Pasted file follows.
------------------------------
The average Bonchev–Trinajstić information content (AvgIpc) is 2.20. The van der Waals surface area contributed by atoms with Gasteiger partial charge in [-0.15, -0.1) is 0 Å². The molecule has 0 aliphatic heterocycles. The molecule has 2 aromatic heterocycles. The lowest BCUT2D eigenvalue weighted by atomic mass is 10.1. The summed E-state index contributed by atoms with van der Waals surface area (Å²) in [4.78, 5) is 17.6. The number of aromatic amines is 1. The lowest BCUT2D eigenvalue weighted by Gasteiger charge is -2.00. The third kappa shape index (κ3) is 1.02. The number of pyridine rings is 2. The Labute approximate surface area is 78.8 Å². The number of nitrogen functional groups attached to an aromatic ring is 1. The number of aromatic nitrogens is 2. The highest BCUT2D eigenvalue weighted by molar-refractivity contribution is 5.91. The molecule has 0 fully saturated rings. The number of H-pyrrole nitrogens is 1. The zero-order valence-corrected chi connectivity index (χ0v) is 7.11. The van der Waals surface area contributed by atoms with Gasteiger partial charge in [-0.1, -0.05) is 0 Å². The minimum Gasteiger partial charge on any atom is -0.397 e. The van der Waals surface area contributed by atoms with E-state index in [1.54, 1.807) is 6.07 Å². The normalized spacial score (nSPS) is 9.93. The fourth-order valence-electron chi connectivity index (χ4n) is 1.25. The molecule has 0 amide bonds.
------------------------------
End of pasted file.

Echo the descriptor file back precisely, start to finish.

The average Bonchev–Trinajstić information content (AvgIpc) is 2.20. The van der Waals surface area contributed by atoms with Gasteiger partial charge in [-0.15, -0.1) is 0 Å². The molecule has 0 aliphatic heterocycles. The molecule has 2 aromatic heterocycles. The lowest BCUT2D eigenvalue weighted by atomic mass is 10.1. The summed E-state index contributed by atoms with van der Waals surface area (Å²) in [4.78, 5) is 17.6. The number of aromatic amines is 1. The lowest BCUT2D eigenvalue weighted by Gasteiger charge is -2.00. The third kappa shape index (κ3) is 1.02. The number of pyridine rings is 2. The Labute approximate surface area is 78.8 Å². The number of nitrogen functional groups attached to an aromatic ring is 1. The number of aromatic nitrogens is 2. The highest BCUT2D eigenvalue weighted by molar-refractivity contribution is 5.91. The molecule has 0 fully saturated rings. The number of H-pyrrole nitrogens is 1. The zero-order valence-corrected chi connectivity index (χ0v) is 7.11. The van der Waals surface area contributed by atoms with Gasteiger partial charge in [-0.1, -0.05) is 0 Å². The minimum Gasteiger partial charge on any atom is -0.397 e. The van der Waals surface area contributed by atoms with E-state index in [1.54, 1.807) is 6.07 Å². The normalized spacial score (nSPS) is 9.93. The fourth-order valence-electron chi connectivity index (χ4n) is 1.25. The molecule has 0 amide bonds.